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If you’re planning on selling or buying a home any time soon, you would be well advised to brush up on the latest news regarding appraisals. Be ready to take steps to avoid the kind of appraisal problems that are killing thousands of mortgage deals across the country.
Appraisals by professional, licensed real estate appraisers are required by lenders to determine the value of the properties they plan to finance. The purpose of the appraiser is not to help either buyers or sellers determine a fair value for a property but to protect lenders from lending more than the property is worth and suffering the consequences should the borrower default.
Appraisals take place after a lender has agreed to provide financing and before settlement. However, should an appraisal come in lower than the amount upon which the parties agreed—a short appraisal—the buyer will have to come up with the difference or the seller will have to agree to a lower sale price in order for the deal to go through.
Short appraisals are increasingly frequent these days for several reasons:
Complaints regarding appraisals have increased steadily in recent years, due in part to the housing market’s instability and new industry regulations. According to a survey by the National Association of Realtors, over the past three months, some 35 percent of Realtors reported having a problem with an appraisal. Some 11 percent said an appraisal problem led to a contract cancellation, 9 percent said it led to a delay, and 15 percent said it resulted in a seller getting a lower price.
State licensing authorities reported nearly 16,000 complaints regarding appraisals in recent years and the FBI investigated 817 mortgage fraud cases involving appraisal fraud, where home values were deliberately understated or overstated. The vast majority of complaints, however, stem from fast-changing market conditions, concern that short sales or foreclosures as comps unfairly lowered values, or appraisers that were unfamiliar with local market conditions.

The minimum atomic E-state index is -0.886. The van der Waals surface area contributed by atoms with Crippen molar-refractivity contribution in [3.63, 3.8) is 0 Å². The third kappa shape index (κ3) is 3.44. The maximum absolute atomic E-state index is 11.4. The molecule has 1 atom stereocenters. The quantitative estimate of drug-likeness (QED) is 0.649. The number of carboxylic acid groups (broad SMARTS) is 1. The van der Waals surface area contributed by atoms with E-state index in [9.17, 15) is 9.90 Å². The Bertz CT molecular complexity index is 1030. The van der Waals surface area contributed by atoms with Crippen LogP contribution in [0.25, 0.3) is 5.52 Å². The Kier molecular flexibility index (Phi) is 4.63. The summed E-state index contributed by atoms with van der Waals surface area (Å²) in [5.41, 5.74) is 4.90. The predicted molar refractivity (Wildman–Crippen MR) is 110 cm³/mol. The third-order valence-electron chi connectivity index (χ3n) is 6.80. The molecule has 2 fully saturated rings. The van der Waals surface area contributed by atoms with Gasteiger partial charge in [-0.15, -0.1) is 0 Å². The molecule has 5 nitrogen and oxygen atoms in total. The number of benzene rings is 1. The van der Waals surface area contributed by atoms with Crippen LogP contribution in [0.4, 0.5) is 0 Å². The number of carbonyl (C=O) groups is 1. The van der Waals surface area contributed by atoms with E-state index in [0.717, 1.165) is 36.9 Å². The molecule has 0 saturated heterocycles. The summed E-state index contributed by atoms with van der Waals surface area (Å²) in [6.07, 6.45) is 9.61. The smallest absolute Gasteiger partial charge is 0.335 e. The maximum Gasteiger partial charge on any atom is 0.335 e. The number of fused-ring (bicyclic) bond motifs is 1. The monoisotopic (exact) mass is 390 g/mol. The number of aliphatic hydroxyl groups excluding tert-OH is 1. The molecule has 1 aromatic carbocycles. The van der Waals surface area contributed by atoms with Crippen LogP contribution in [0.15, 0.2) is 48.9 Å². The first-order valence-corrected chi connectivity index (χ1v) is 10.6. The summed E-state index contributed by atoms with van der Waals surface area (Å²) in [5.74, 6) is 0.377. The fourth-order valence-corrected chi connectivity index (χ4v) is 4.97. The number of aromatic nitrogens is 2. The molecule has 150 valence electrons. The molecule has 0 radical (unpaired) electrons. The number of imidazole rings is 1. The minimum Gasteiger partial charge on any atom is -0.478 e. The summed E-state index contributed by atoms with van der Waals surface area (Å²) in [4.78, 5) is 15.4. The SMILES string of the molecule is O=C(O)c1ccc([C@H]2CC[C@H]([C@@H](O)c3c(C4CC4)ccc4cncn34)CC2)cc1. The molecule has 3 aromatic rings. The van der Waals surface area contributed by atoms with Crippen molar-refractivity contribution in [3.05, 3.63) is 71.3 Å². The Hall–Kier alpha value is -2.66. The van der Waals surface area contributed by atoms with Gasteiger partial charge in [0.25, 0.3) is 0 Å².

In 2013, the Appraisal Subcommittee, a federal agency charged with monitoring the state bodies that regulate appraisers, plans to launch a hotline for homebuyers, real estate agents, lenders, and others in the industry to file complaints.
TIP: If you’re planning on buying a home in the next year, pull your credit report and credit score now to make sure that all the information is accurate and that you won’t find any surprises when the mortgage lender pulls your credit score.
Next time, I’ll address how you can avoid your mortgage falling through due to a low appraisal when you’re buying a home.
Steve Cook is Executive Vice President of Reecon Advisors and covers government and industry news for the Reecon Advisory Report.
Cook is a member of the National Press Club, the Public Relations Society of America and the National Association of Real Estate Editors, where he served as second vice president. Twice he has been named one of the 100 most influential people in real estate. He is a graduate of the University of Chicago, where he was editor of the student newspaper. In addition to serving as managing editor of the Report, Cook provides public relations consulting services to real estate and financial services companies, and trade associations, including some of the leading companies in online residential real estate.
The information contained in this blog post is designed to generally educate and inform visitors to the Equifax Finance Blog. The blog posts do not give, and should not be assumed to provide, personalized tax, investment, real estate, legal, retirement, credit, personal financial, or other professional advice. Before making any financial decision, you should always consult with the appropriate professionals who can explain your options, rights, and legal responsibilities, and advise you on any tax, legal, credit, or business implications that may result from those decisions. The views and opinions expressed by the authors of blog posts are their own views and may not be the views or opinions of Equifax, Inc. and/or its affiliates.
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